Reasons abound for addressing tibial plateau fractures in ACL injuries

By Richard Glaab, MD

Clinic manager and chief physician (orthopedics and traumatology), head of Sports Medicine Center, head of sports traumatology

Kantonsspital Aarau (KSA), Switzerland

Addressing posterolateral tibial plateau fractures in anterior cruciate ligament (ACL) injuries is essential to achieve optimal patient outcomes, preserve function of the knee joint, prevent long-term complications, and enhance patient satisfaction.

It is important to address posterolateral tibial plateau fractures in ACL injuries for several reasons, specifically:

• Stability: Posterolateral tibial plateau fractures can compromise the stability of the knee joint, especially in combination with a torn ACL. These fractures can lead to increased rotational instability of the knee, making it difficult for the patient to perform daily activities and participate in sports.

• Functional outcomes: Nontreatment of posterolateral tibial plateau fractures in ACL injuries can result in poor functional outcomes. For example, patients may experience persistent pain, limited range of motion, and difficulty with weight-bearing activities.

• Long-term joint health: Osteoarthritis is one of the long-term joint problems that can result from untreated fractures. The altered mechanics and instability caused by these fractures can accelerate joint degeneration, leading to more severe joint issues in the future.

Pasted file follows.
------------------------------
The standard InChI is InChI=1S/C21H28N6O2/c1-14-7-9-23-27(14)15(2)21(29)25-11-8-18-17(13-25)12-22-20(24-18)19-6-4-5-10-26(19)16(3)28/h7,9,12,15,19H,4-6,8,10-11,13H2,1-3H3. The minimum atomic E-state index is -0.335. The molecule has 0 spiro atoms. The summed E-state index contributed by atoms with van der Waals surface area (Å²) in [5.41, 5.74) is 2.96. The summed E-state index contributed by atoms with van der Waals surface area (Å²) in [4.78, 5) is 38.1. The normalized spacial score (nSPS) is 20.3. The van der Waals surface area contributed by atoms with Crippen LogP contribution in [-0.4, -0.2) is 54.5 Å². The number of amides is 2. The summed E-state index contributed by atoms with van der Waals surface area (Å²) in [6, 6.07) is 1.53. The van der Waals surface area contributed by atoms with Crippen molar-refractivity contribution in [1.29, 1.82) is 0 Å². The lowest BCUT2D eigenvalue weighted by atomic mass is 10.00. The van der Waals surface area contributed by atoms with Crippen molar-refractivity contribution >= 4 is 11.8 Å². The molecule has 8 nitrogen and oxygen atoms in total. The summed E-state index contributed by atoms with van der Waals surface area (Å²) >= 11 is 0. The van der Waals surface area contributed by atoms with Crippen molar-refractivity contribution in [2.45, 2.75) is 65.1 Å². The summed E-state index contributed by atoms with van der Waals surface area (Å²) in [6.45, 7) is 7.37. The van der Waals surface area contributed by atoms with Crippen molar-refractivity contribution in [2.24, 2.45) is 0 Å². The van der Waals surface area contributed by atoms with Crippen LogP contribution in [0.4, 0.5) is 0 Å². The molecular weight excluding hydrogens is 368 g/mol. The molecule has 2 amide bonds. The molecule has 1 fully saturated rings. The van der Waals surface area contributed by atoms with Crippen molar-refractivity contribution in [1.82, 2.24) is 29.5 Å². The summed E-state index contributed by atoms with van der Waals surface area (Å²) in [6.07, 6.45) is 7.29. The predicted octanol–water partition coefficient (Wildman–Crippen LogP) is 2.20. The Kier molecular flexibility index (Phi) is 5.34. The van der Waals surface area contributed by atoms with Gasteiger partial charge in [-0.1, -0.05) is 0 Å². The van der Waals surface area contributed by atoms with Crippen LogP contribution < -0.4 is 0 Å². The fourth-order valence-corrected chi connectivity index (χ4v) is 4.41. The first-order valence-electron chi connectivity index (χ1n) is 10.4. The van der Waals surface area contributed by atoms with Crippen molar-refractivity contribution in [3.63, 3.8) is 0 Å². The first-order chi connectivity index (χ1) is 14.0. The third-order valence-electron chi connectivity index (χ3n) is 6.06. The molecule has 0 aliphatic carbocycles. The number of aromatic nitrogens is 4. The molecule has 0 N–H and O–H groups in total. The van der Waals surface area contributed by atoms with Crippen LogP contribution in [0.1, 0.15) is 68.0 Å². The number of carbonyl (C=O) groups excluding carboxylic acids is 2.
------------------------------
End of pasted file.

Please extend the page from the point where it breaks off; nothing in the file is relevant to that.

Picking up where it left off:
• Risk of ACL graft failure: This risk may increase when ACL reconstruction is performed without addressing concomitant posterolateral tibial plateau fractures. The unstable knee can place excessive stress on the graft, resulting in suboptimal outcomes after ACL reconstruction surgery.

• Patient satisfaction: Improved patient satisfaction is another compelling reason to comprehensively treating both ACL tears and posterolateral tibial plateau fractures. When patients are treated for both injuries simultaneously, they are more likely to achieve better functional outcomes and resume their desired levels of activity.

• Prevention of complications: Posterolateral tibial plateau fractures can sometimes go unnoticed, and complications such as meniscal tears or ligamentous injuries may be missed. Surgeons can ensure a more comprehensive assessment of the knee joint by addressing these fractures as part of the treatment plan.

It is worth noting that a comprehensive approach that considers both injuries is often necessary for the best results.

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